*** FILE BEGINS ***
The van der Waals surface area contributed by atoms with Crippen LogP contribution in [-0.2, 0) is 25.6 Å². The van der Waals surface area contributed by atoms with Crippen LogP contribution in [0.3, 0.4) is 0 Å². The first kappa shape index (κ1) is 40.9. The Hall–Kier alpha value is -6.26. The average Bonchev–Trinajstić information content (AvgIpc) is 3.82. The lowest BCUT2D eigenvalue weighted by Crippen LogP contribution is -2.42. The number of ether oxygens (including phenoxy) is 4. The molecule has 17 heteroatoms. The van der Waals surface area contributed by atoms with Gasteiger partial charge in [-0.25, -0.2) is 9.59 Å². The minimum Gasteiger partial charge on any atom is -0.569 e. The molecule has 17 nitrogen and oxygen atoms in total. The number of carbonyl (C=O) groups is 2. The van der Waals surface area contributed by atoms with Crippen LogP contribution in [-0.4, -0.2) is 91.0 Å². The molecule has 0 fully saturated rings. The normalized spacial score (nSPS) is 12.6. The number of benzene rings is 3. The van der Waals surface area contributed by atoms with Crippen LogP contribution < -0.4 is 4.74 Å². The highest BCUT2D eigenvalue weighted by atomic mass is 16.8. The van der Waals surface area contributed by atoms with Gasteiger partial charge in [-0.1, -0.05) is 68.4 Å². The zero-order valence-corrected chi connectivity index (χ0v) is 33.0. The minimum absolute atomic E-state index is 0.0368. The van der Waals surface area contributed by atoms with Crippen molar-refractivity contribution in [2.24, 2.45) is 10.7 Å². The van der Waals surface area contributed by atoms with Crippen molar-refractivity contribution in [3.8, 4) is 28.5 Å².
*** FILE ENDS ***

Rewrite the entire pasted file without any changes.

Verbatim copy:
The van der Waals surface area contributed by atoms with Crippen LogP contribution in [-0.2, 0) is 25.6 Å². The van der Waals surface area contributed by atoms with Crippen LogP contribution in [0.3, 0.4) is 0 Å². The first kappa shape index (κ1) is 40.9. The Hall–Kier alpha value is -6.26. The average Bonchev–Trinajstić information content (AvgIpc) is 3.82. The lowest BCUT2D eigenvalue weighted by Crippen LogP contribution is -2.42. The number of ether oxygens (including phenoxy) is 4. The molecule has 17 heteroatoms. The van der Waals surface area contributed by atoms with Gasteiger partial charge in [-0.25, -0.2) is 9.59 Å². The minimum Gasteiger partial charge on any atom is -0.569 e. The molecule has 17 nitrogen and oxygen atoms in total. The number of carbonyl (C=O) groups is 2. The van der Waals surface area contributed by atoms with Crippen LogP contribution in [-0.4, -0.2) is 91.0 Å². The molecule has 0 fully saturated rings. The normalized spacial score (nSPS) is 12.6. The number of benzene rings is 3. The van der Waals surface area contributed by atoms with Crippen LogP contribution < -0.4 is 4.74 Å². The highest BCUT2D eigenvalue weighted by atomic mass is 16.8. The van der Waals surface area contributed by atoms with Gasteiger partial charge in [-0.1, -0.05) is 68.4 Å². The zero-order valence-corrected chi connectivity index (χ0v) is 33.0. The minimum absolute atomic E-state index is 0.0368. The van der Waals surface area contributed by atoms with Crippen molar-refractivity contribution in [2.24, 2.45) is 10.7 Å². The van der Waals surface area contributed by atoms with Crippen molar-refractivity contribution in [3.8, 4) is 28.5 Å².